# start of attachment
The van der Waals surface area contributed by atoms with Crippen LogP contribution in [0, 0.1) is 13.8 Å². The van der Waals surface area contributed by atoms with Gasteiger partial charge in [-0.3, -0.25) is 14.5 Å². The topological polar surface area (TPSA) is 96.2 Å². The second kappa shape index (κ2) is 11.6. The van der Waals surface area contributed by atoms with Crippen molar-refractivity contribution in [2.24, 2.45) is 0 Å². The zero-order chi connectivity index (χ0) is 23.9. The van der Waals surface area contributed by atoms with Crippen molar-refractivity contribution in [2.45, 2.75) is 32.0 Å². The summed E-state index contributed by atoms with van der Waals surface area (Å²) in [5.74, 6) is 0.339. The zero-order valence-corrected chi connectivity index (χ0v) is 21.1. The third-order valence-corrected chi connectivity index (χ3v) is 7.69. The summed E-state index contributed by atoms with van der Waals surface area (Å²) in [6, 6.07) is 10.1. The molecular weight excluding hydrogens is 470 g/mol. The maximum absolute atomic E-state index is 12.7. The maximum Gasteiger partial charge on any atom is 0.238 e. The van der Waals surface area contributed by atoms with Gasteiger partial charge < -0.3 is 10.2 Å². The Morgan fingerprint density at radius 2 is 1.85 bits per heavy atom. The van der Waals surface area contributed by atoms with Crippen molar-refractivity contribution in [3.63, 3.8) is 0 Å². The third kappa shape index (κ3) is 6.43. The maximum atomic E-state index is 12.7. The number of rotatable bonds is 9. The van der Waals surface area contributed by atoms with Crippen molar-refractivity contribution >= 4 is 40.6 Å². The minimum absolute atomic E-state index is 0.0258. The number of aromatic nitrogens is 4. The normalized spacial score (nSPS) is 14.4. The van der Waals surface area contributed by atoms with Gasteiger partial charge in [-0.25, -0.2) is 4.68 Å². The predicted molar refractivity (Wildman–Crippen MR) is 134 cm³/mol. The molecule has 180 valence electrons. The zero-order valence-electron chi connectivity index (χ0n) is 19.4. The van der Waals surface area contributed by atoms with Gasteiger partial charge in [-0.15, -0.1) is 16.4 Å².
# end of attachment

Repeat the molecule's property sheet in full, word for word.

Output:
The van der Waals surface area contributed by atoms with Crippen LogP contribution in [0, 0.1) is 13.8 Å². The van der Waals surface area contributed by atoms with Gasteiger partial charge in [-0.3, -0.25) is 14.5 Å². The topological polar surface area (TPSA) is 96.2 Å². The second kappa shape index (κ2) is 11.6. The van der Waals surface area contributed by atoms with Crippen molar-refractivity contribution in [2.24, 2.45) is 0 Å². The zero-order chi connectivity index (χ0) is 23.9. The van der Waals surface area contributed by atoms with Crippen molar-refractivity contribution in [2.45, 2.75) is 32.0 Å². The summed E-state index contributed by atoms with van der Waals surface area (Å²) in [5.74, 6) is 0.339. The zero-order valence-corrected chi connectivity index (χ0v) is 21.1. The third-order valence-corrected chi connectivity index (χ3v) is 7.69. The summed E-state index contributed by atoms with van der Waals surface area (Å²) in [6, 6.07) is 10.1. The molecular weight excluding hydrogens is 470 g/mol. The maximum absolute atomic E-state index is 12.7. The maximum Gasteiger partial charge on any atom is 0.238 e. The van der Waals surface area contributed by atoms with Gasteiger partial charge < -0.3 is 10.2 Å². The Morgan fingerprint density at radius 2 is 1.85 bits per heavy atom. The van der Waals surface area contributed by atoms with Crippen molar-refractivity contribution in [3.63, 3.8) is 0 Å². The third kappa shape index (κ3) is 6.43. The maximum atomic E-state index is 12.7. The number of rotatable bonds is 9. The van der Waals surface area contributed by atoms with Crippen molar-refractivity contribution >= 4 is 40.6 Å². The minimum absolute atomic E-state index is 0.0258. The number of aromatic nitrogens is 4. The normalized spacial score (nSPS) is 14.4. The van der Waals surface area contributed by atoms with Gasteiger partial charge in [-0.25, -0.2) is 4.68 Å². The predicted molar refractivity (Wildman–Crippen MR) is 134 cm³/mol. The molecule has 180 valence electrons. The zero-order valence-electron chi connectivity index (χ0n) is 19.4. The van der Waals surface area contributed by atoms with Gasteiger partial charge in [-0.15, -0.1) is 16.4 Å².